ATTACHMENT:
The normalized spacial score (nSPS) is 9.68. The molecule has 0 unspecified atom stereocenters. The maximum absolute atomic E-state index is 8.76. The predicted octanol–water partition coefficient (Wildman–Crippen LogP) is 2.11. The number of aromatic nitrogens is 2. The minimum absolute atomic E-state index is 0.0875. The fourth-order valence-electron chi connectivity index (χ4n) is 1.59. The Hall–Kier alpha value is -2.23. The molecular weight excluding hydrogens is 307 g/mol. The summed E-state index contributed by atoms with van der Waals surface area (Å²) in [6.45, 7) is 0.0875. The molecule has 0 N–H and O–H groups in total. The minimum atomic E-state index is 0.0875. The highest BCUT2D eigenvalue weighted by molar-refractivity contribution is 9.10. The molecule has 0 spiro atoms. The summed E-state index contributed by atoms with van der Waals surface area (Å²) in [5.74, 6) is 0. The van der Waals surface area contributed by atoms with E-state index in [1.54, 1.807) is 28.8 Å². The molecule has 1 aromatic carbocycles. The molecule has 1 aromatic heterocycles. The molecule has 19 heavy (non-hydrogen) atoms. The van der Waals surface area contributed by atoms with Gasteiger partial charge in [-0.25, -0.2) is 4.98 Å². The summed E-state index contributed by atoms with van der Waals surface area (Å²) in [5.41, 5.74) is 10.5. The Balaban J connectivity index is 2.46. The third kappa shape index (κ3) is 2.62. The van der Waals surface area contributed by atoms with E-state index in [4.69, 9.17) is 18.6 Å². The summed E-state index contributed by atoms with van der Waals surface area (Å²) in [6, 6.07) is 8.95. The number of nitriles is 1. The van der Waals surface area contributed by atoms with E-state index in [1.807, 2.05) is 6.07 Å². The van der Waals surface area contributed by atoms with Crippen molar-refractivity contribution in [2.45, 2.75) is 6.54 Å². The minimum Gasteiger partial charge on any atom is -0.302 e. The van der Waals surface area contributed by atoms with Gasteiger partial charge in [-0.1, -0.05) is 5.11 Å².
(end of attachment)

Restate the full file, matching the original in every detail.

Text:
The normalized spacial score (nSPS) is 9.68. The molecule has 0 unspecified atom stereocenters. The maximum absolute atomic E-state index is 8.76. The predicted octanol–water partition coefficient (Wildman–Crippen LogP) is 2.11. The number of aromatic nitrogens is 2. The minimum absolute atomic E-state index is 0.0875. The fourth-order valence-electron chi connectivity index (χ4n) is 1.59. The Hall–Kier alpha value is -2.23. The molecular weight excluding hydrogens is 307 g/mol. The summed E-state index contributed by atoms with van der Waals surface area (Å²) in [6.45, 7) is 0.0875. The molecule has 0 N–H and O–H groups in total. The minimum atomic E-state index is 0.0875. The highest BCUT2D eigenvalue weighted by molar-refractivity contribution is 9.10. The molecule has 0 spiro atoms. The summed E-state index contributed by atoms with van der Waals surface area (Å²) in [5.74, 6) is 0. The van der Waals surface area contributed by atoms with E-state index in [1.54, 1.807) is 28.8 Å². The molecule has 1 aromatic carbocycles. The molecule has 1 aromatic heterocycles. The molecule has 19 heavy (non-hydrogen) atoms. The van der Waals surface area contributed by atoms with Gasteiger partial charge in [-0.25, -0.2) is 4.98 Å². The summed E-state index contributed by atoms with van der Waals surface area (Å²) in [5.41, 5.74) is 10.5. The Balaban J connectivity index is 2.46. The third kappa shape index (κ3) is 2.62. The van der Waals surface area contributed by atoms with E-state index in [4.69, 9.17) is 18.6 Å². The summed E-state index contributed by atoms with van der Waals surface area (Å²) in [6, 6.07) is 8.95. The number of nitriles is 1. The van der Waals surface area contributed by atoms with E-state index in [1.807, 2.05) is 6.07 Å². The van der Waals surface area contributed by atoms with Crippen molar-refractivity contribution in [2.45, 2.75) is 6.54 Å². The minimum Gasteiger partial charge on any atom is -0.302 e. The van der Waals surface area contributed by atoms with Gasteiger partial charge in [-0.1, -0.05) is 5.11 Å².